glass possessing high chemical and thermal stability, thus making it suitable for working in a glass-forming machine; used in the manufacture of laboratory vessels and instruments and apparatus for the chemical industry. The properties of chemical glasses depend primarily on their composition. The thermal stability of such glasses, as well as the resistance to the action of water and acid, increases with increasing silica content and decreasing content of alkaline oxides. As a rule, alkali-resistant glass contains zirconium dioxide, lanthanum oxide, or stannic oxide. The glasses that are most resistant to all reagents and are the most thermally stable are the quartz glasses.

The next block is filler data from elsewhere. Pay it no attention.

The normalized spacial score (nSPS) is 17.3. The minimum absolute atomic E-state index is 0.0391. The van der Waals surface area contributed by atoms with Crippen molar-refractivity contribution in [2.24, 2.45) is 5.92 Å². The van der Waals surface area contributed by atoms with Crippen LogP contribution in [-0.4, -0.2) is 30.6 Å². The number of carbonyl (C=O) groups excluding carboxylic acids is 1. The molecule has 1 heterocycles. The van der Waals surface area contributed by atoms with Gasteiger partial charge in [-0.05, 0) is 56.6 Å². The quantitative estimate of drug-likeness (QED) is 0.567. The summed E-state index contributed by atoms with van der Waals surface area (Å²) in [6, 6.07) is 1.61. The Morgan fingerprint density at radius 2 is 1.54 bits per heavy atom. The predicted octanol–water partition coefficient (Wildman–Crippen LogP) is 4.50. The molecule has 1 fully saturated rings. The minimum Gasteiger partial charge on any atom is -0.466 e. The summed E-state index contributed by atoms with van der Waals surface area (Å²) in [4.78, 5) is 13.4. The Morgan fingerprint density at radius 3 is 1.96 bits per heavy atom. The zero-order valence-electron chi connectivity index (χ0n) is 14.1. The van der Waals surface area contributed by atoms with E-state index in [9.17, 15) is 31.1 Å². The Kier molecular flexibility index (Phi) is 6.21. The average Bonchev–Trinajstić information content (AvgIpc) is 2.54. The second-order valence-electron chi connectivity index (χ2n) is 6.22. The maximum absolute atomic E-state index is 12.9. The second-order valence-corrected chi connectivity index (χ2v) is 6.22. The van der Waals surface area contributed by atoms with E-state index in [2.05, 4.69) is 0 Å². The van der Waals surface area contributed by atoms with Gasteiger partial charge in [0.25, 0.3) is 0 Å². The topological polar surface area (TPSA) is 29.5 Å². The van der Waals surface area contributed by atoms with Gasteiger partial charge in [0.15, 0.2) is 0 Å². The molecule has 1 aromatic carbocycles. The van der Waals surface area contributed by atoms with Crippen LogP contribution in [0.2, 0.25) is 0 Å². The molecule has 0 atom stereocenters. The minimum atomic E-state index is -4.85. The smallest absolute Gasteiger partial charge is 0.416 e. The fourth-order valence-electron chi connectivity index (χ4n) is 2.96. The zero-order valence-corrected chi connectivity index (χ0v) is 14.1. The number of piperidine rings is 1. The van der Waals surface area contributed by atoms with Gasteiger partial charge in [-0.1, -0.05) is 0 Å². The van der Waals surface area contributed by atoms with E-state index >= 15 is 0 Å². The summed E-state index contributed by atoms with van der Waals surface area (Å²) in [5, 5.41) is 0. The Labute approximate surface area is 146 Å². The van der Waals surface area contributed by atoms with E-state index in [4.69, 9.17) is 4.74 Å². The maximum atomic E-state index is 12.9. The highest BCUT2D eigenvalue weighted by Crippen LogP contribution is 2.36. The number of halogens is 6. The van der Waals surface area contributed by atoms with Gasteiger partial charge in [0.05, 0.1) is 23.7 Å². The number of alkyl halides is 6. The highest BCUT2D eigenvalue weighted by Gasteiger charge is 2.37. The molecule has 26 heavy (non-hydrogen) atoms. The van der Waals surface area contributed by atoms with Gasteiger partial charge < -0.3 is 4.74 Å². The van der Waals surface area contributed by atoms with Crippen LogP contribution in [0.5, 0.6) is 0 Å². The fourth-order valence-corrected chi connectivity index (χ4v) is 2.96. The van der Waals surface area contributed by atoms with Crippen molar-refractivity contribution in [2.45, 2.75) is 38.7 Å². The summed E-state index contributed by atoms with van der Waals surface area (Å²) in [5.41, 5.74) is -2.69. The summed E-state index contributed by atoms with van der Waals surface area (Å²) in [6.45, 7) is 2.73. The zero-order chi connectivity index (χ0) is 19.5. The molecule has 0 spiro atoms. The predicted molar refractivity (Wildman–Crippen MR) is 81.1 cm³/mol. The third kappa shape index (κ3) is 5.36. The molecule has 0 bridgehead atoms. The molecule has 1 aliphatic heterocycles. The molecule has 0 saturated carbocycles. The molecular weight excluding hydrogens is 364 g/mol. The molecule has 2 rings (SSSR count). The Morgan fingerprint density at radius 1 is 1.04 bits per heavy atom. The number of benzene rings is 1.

In the USSR, all chemical glasses fall into four basic categories: KhU-1, chemically resistant class 1; KhU-2, chemically resistant class 2; TU, thermally stable; and TUK, thermally stable quartz glass. Type DG-3 glasses, which are more resistant to alkalies, have also been developed.
REFERENCESDubrovo, S. K. Steklo dlia laboratornykh izdelii i khimicheskoi apparatury. Moscow-Leningrad, 1965.
Steklo: Spravochnik. Moscow, 1973.
N. P. DANILOVA